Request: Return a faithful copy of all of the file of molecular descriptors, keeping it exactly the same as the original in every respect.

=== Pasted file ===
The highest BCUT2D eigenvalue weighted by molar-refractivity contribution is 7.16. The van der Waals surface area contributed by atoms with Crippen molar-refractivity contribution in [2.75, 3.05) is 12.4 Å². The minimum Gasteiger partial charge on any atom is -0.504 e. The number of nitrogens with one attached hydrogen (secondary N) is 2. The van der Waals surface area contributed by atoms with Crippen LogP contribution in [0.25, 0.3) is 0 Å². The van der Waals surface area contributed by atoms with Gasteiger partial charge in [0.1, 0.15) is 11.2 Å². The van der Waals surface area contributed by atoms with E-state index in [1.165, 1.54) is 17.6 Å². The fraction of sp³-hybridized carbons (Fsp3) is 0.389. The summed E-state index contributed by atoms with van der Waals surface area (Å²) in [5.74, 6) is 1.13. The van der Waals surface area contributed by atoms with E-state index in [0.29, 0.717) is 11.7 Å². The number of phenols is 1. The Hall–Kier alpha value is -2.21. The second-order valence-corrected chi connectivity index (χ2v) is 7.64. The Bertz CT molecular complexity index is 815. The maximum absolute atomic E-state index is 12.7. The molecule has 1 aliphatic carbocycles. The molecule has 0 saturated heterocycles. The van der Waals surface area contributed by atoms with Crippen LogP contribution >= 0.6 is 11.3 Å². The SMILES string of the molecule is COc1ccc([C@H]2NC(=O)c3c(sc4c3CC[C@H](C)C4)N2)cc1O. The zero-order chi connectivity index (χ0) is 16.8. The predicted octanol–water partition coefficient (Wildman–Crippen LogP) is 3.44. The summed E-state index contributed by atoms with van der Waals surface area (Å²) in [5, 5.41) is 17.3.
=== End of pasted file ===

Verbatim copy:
The highest BCUT2D eigenvalue weighted by molar-refractivity contribution is 7.16. The van der Waals surface area contributed by atoms with Crippen molar-refractivity contribution in [2.75, 3.05) is 12.4 Å². The minimum Gasteiger partial charge on any atom is -0.504 e. The number of nitrogens with one attached hydrogen (secondary N) is 2. The van der Waals surface area contributed by atoms with Crippen LogP contribution in [0.25, 0.3) is 0 Å². The van der Waals surface area contributed by atoms with Gasteiger partial charge in [0.1, 0.15) is 11.2 Å². The van der Waals surface area contributed by atoms with E-state index in [1.165, 1.54) is 17.6 Å². The fraction of sp³-hybridized carbons (Fsp3) is 0.389. The summed E-state index contributed by atoms with van der Waals surface area (Å²) in [5.74, 6) is 1.13. The van der Waals surface area contributed by atoms with E-state index in [0.29, 0.717) is 11.7 Å². The number of phenols is 1. The Hall–Kier alpha value is -2.21. The second-order valence-corrected chi connectivity index (χ2v) is 7.64. The Bertz CT molecular complexity index is 815. The maximum absolute atomic E-state index is 12.7. The molecule has 1 aliphatic carbocycles. The molecule has 0 saturated heterocycles. The van der Waals surface area contributed by atoms with Crippen LogP contribution >= 0.6 is 11.3 Å². The SMILES string of the molecule is COc1ccc([C@H]2NC(=O)c3c(sc4c3CC[C@H](C)C4)N2)cc1O. The zero-order chi connectivity index (χ0) is 16.8. The predicted octanol–water partition coefficient (Wildman–Crippen LogP) is 3.44. The summed E-state index contributed by atoms with van der Waals surface area (Å²) in [5, 5.41) is 17.3.